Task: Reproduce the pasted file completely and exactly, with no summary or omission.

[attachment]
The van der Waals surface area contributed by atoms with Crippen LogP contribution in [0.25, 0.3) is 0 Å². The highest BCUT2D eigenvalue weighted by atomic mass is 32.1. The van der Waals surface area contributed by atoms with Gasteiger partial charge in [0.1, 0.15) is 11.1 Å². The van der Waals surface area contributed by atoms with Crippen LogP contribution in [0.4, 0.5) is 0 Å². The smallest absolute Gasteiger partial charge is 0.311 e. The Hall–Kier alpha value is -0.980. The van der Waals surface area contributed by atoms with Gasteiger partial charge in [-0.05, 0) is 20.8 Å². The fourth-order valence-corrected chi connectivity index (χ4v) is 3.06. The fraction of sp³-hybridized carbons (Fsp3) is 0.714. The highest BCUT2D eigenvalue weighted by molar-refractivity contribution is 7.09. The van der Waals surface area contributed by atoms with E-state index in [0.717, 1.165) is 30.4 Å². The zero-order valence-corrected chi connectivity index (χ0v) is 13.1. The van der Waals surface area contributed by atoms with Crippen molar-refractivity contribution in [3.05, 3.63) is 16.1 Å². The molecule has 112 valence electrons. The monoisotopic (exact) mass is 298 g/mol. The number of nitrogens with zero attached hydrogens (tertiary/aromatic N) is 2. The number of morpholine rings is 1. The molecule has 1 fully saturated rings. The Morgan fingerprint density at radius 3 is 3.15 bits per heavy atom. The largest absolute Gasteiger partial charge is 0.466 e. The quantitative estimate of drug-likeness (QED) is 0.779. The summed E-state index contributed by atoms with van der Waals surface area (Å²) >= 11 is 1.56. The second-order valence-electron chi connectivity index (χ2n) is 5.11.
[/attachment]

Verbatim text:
The van der Waals surface area contributed by atoms with Crippen LogP contribution in [0.25, 0.3) is 0 Å². The highest BCUT2D eigenvalue weighted by atomic mass is 32.1. The van der Waals surface area contributed by atoms with Gasteiger partial charge in [0.1, 0.15) is 11.1 Å². The van der Waals surface area contributed by atoms with Crippen LogP contribution in [0.4, 0.5) is 0 Å². The smallest absolute Gasteiger partial charge is 0.311 e. The Hall–Kier alpha value is -0.980. The van der Waals surface area contributed by atoms with Gasteiger partial charge in [-0.05, 0) is 20.8 Å². The fourth-order valence-corrected chi connectivity index (χ4v) is 3.06. The fraction of sp³-hybridized carbons (Fsp3) is 0.714. The highest BCUT2D eigenvalue weighted by molar-refractivity contribution is 7.09. The van der Waals surface area contributed by atoms with E-state index in [0.717, 1.165) is 30.4 Å². The zero-order valence-corrected chi connectivity index (χ0v) is 13.1. The van der Waals surface area contributed by atoms with Crippen molar-refractivity contribution in [3.05, 3.63) is 16.1 Å². The molecule has 112 valence electrons. The monoisotopic (exact) mass is 298 g/mol. The number of nitrogens with zero attached hydrogens (tertiary/aromatic N) is 2. The number of morpholine rings is 1. The molecule has 1 fully saturated rings. The Morgan fingerprint density at radius 3 is 3.15 bits per heavy atom. The largest absolute Gasteiger partial charge is 0.466 e. The quantitative estimate of drug-likeness (QED) is 0.779. The summed E-state index contributed by atoms with van der Waals surface area (Å²) >= 11 is 1.56. The second-order valence-electron chi connectivity index (χ2n) is 5.11.